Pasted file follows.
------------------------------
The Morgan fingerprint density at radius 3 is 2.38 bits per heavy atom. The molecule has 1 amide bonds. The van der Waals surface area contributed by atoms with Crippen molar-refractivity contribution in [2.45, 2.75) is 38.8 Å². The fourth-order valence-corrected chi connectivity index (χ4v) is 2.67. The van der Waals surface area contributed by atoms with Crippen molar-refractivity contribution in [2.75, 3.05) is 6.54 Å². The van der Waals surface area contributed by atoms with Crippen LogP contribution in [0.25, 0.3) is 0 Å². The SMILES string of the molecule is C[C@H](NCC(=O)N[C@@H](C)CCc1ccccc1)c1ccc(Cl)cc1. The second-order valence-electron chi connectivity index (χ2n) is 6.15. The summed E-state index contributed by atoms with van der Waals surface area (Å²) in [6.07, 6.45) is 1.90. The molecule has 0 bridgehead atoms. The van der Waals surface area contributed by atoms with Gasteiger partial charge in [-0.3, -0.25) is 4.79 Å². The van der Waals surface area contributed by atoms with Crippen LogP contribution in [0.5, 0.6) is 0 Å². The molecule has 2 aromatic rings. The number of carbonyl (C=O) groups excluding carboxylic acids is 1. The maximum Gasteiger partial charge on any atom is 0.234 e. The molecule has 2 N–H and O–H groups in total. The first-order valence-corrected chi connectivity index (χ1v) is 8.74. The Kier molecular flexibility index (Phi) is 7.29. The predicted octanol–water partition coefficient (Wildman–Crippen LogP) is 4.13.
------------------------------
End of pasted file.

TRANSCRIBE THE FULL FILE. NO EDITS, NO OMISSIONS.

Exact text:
The Morgan fingerprint density at radius 3 is 2.38 bits per heavy atom. The molecule has 1 amide bonds. The van der Waals surface area contributed by atoms with Crippen molar-refractivity contribution in [2.45, 2.75) is 38.8 Å². The fourth-order valence-corrected chi connectivity index (χ4v) is 2.67. The van der Waals surface area contributed by atoms with Crippen molar-refractivity contribution in [2.75, 3.05) is 6.54 Å². The van der Waals surface area contributed by atoms with Crippen LogP contribution in [0.25, 0.3) is 0 Å². The SMILES string of the molecule is C[C@H](NCC(=O)N[C@@H](C)CCc1ccccc1)c1ccc(Cl)cc1. The second-order valence-electron chi connectivity index (χ2n) is 6.15. The summed E-state index contributed by atoms with van der Waals surface area (Å²) in [6.07, 6.45) is 1.90. The molecule has 0 bridgehead atoms. The van der Waals surface area contributed by atoms with Gasteiger partial charge in [-0.3, -0.25) is 4.79 Å². The van der Waals surface area contributed by atoms with Crippen LogP contribution in [0.5, 0.6) is 0 Å². The molecule has 2 aromatic rings. The number of carbonyl (C=O) groups excluding carboxylic acids is 1. The maximum Gasteiger partial charge on any atom is 0.234 e. The molecule has 2 N–H and O–H groups in total. The first-order valence-corrected chi connectivity index (χ1v) is 8.74. The Kier molecular flexibility index (Phi) is 7.29. The predicted octanol–water partition coefficient (Wildman–Crippen LogP) is 4.13.